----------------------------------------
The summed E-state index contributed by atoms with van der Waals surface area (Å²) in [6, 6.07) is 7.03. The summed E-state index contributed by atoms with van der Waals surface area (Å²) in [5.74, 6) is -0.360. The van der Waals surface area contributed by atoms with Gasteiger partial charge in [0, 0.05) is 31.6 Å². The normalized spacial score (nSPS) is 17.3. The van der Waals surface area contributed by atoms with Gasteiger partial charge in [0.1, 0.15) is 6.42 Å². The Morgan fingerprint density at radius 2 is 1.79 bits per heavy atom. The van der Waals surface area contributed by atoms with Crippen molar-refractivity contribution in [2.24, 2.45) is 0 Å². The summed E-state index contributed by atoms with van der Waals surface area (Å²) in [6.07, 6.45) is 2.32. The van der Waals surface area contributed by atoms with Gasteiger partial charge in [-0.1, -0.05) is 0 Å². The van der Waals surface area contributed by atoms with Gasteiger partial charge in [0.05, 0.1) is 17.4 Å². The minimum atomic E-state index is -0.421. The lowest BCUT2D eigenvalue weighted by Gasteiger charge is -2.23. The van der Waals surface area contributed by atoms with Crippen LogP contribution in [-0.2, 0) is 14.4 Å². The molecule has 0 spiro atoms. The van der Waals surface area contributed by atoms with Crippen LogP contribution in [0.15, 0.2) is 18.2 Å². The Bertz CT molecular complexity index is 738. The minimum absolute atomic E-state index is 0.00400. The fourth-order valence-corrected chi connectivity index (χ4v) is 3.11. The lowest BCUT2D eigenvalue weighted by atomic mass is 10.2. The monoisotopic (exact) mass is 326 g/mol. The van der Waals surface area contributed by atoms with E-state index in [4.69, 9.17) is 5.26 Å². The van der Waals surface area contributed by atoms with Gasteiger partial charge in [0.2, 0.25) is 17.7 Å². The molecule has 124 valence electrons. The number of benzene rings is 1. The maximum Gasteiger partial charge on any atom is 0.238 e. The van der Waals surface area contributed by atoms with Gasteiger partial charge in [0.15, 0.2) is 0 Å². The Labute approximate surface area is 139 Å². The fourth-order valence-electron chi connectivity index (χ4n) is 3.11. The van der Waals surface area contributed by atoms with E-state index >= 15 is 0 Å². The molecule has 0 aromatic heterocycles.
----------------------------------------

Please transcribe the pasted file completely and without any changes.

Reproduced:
The summed E-state index contributed by atoms with van der Waals surface area (Å²) in [6, 6.07) is 7.03. The summed E-state index contributed by atoms with van der Waals surface area (Å²) in [5.74, 6) is -0.360. The van der Waals surface area contributed by atoms with Gasteiger partial charge in [0, 0.05) is 31.6 Å². The normalized spacial score (nSPS) is 17.3. The van der Waals surface area contributed by atoms with Gasteiger partial charge in [0.1, 0.15) is 6.42 Å². The Morgan fingerprint density at radius 2 is 1.79 bits per heavy atom. The van der Waals surface area contributed by atoms with Crippen molar-refractivity contribution in [2.24, 2.45) is 0 Å². The summed E-state index contributed by atoms with van der Waals surface area (Å²) in [6.07, 6.45) is 2.32. The van der Waals surface area contributed by atoms with Gasteiger partial charge in [-0.1, -0.05) is 0 Å². The van der Waals surface area contributed by atoms with Gasteiger partial charge in [0.05, 0.1) is 17.4 Å². The minimum atomic E-state index is -0.421. The lowest BCUT2D eigenvalue weighted by Gasteiger charge is -2.23. The van der Waals surface area contributed by atoms with Crippen LogP contribution in [-0.2, 0) is 14.4 Å². The molecule has 0 spiro atoms. The van der Waals surface area contributed by atoms with Crippen LogP contribution in [0.15, 0.2) is 18.2 Å². The Bertz CT molecular complexity index is 738. The minimum absolute atomic E-state index is 0.00400. The fourth-order valence-corrected chi connectivity index (χ4v) is 3.11. The lowest BCUT2D eigenvalue weighted by atomic mass is 10.2. The monoisotopic (exact) mass is 326 g/mol. The van der Waals surface area contributed by atoms with E-state index in [4.69, 9.17) is 5.26 Å². The van der Waals surface area contributed by atoms with Gasteiger partial charge in [0.2, 0.25) is 17.7 Å². The molecule has 124 valence electrons. The number of benzene rings is 1. The maximum Gasteiger partial charge on any atom is 0.238 e. The van der Waals surface area contributed by atoms with Gasteiger partial charge in [0.15, 0.2) is 0 Å². The Labute approximate surface area is 139 Å². The fourth-order valence-electron chi connectivity index (χ4n) is 3.11. The van der Waals surface area contributed by atoms with E-state index >= 15 is 0 Å². The molecule has 0 aromatic heterocycles.